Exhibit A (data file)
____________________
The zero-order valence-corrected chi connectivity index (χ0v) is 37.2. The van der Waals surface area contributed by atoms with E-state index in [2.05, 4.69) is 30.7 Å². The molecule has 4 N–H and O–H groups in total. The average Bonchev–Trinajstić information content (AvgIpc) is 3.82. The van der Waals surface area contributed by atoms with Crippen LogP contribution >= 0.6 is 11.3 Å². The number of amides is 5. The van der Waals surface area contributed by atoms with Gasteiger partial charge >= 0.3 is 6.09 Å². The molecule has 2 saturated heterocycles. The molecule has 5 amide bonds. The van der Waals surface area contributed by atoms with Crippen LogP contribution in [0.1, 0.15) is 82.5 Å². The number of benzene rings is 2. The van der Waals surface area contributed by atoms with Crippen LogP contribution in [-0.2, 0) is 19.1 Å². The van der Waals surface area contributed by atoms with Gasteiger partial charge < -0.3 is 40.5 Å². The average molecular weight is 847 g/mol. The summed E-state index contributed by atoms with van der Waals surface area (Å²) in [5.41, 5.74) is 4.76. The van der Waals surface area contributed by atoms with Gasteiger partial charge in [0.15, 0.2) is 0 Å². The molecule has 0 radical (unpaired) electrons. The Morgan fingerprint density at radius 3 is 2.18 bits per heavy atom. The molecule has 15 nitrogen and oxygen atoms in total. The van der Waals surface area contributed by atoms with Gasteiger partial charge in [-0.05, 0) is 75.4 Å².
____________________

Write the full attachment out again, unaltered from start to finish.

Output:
The zero-order valence-corrected chi connectivity index (χ0v) is 37.2. The van der Waals surface area contributed by atoms with E-state index in [2.05, 4.69) is 30.7 Å². The molecule has 4 N–H and O–H groups in total. The average Bonchev–Trinajstić information content (AvgIpc) is 3.82. The van der Waals surface area contributed by atoms with Crippen LogP contribution >= 0.6 is 11.3 Å². The number of amides is 5. The van der Waals surface area contributed by atoms with Gasteiger partial charge >= 0.3 is 6.09 Å². The molecule has 2 saturated heterocycles. The molecule has 5 amide bonds. The van der Waals surface area contributed by atoms with Crippen LogP contribution in [0.1, 0.15) is 82.5 Å². The number of benzene rings is 2. The van der Waals surface area contributed by atoms with Crippen LogP contribution in [-0.2, 0) is 19.1 Å². The van der Waals surface area contributed by atoms with Gasteiger partial charge < -0.3 is 40.5 Å². The average molecular weight is 847 g/mol. The summed E-state index contributed by atoms with van der Waals surface area (Å²) in [5.41, 5.74) is 4.76. The van der Waals surface area contributed by atoms with Gasteiger partial charge in [0.15, 0.2) is 0 Å². The molecule has 0 radical (unpaired) electrons. The Morgan fingerprint density at radius 3 is 2.18 bits per heavy atom. The molecule has 15 nitrogen and oxygen atoms in total. The van der Waals surface area contributed by atoms with Gasteiger partial charge in [-0.05, 0) is 75.4 Å².